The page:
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The Remembrance Project: Skip Warren03:39
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Skip Warren died July 14 in Boston. He was 58 years old — a dancer, a choreographer, a playwright, a set designer and home remodeler, an HIV survivor, a lymphoma patient, and, in two exuberant words, an artistic gypsy.

Skip’s wide embrace of the world began on a farm in Iowa. He’d planned to study architecture. But after a year of college, he left to study ballet in Boston, following the first of many creative, improbable, yet somehow successful impulses. His form was beautiful, he could lift partners easily, and, in a meteoric leap, was quickly recruited by the Boston Ballet. Then, in another meteoric leap, he opened his own ballet company. The dancers had day jobs in offices, universities and hospitals. It was a bit free-form — not always clear whether the pianist would show for rehearsal — and Skip was ruthlessly honest about the weights and imperfect hair buns of his dancers (some of whom had been dancing longer than him). But this meant his compliments could be believed.

The North Atlantic Ballet became resident artists at the Strand Theater in Dorchester, teaching inner-city children ballet. They showed up in local elementary school gyms at 9 am, wearing full regalia, in front of sets Skip had glue-gunned. They performed classics — Nutcracker, Midsummer Night's Dream — but also broke wild with a rendition of The Scarlet Letter, performed on Nathaniel Hawthorne’s front yard in Concord. Skip loved Hawthorne.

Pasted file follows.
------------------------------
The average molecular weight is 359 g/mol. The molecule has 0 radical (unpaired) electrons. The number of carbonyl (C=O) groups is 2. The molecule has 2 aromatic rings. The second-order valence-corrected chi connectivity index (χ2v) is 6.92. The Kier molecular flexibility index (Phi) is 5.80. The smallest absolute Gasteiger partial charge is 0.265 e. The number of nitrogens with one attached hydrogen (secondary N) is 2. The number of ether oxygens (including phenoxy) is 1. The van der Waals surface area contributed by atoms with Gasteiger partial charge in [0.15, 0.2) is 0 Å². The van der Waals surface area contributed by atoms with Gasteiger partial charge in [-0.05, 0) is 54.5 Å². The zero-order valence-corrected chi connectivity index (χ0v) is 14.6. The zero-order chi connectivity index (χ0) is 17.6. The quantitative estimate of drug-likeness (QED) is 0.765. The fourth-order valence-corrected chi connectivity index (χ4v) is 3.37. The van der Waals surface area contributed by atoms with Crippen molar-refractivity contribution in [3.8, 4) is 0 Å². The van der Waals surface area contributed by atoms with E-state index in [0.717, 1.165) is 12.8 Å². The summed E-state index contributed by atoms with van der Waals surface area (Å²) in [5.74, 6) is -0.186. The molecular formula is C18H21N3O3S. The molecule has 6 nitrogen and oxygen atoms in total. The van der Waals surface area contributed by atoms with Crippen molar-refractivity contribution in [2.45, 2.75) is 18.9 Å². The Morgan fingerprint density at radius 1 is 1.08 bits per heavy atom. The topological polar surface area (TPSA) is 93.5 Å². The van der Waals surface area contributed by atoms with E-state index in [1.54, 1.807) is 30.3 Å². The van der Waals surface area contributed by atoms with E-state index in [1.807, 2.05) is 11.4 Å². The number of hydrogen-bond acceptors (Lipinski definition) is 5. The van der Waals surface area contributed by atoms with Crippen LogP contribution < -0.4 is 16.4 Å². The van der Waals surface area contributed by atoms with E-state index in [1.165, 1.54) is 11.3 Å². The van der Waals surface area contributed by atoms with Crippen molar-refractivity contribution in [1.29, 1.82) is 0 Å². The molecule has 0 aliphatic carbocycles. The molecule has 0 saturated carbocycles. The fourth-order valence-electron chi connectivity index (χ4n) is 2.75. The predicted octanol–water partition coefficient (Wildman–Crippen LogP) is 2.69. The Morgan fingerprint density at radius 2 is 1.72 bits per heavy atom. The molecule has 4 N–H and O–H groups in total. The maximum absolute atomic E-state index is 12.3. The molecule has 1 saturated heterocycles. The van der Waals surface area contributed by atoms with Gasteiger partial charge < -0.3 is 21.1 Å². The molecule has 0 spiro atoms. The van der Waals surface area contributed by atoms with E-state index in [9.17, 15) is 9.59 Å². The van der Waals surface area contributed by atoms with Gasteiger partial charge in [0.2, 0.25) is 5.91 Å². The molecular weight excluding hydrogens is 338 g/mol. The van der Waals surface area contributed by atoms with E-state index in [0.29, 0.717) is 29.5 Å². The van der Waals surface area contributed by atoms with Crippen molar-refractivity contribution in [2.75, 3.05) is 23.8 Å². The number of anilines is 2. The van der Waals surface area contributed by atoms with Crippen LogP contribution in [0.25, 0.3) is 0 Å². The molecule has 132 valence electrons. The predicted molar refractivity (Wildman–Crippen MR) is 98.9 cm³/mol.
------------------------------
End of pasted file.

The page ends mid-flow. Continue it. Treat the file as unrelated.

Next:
Work poured out of him so rapidly it was hard for memory to keep pace. He was known for forgetting the moves he'd instructed his dancers to remember. Fortunately, they hadn’t.

The HIV diagnosis came in 1988. In the ballet world, also stricken by HIV, his students came to his classes with Kaposi’s sarcoma. He came to his classes with Kaposi’s, too. He began AZT, didn’t tolerate it, turned instead to a self-prescribed approach — healthy food, long walks, the well-placed nap — and lived for another 24 years. That led to a play he co-wrote and performed about long-term HIV survivorship, in all its complexity.

In a way, his extraordinary physical strength was not his friend; he survived multiple rounds of brutal treatments for lymphoma. But, of course, he used the time creatively: besides writing and dancing and choreographing and redoing homes, he raised twin daughters, lived to see a grandchild born (literally, to see the birth), made lasagna for a hospitalized friend in the midst of his own chemotherapy, danced in a jonny while tethered to an iv pole.

The memorial service was celebratory. Skip had banned morbidity. Each celebrant was given a lei to wear at the church door, and one performer duct-taped himself to a chair while wearing a tutu. This mood was not from an absence of loss, but from the presence of joy — for him, and his love of beautiful show.


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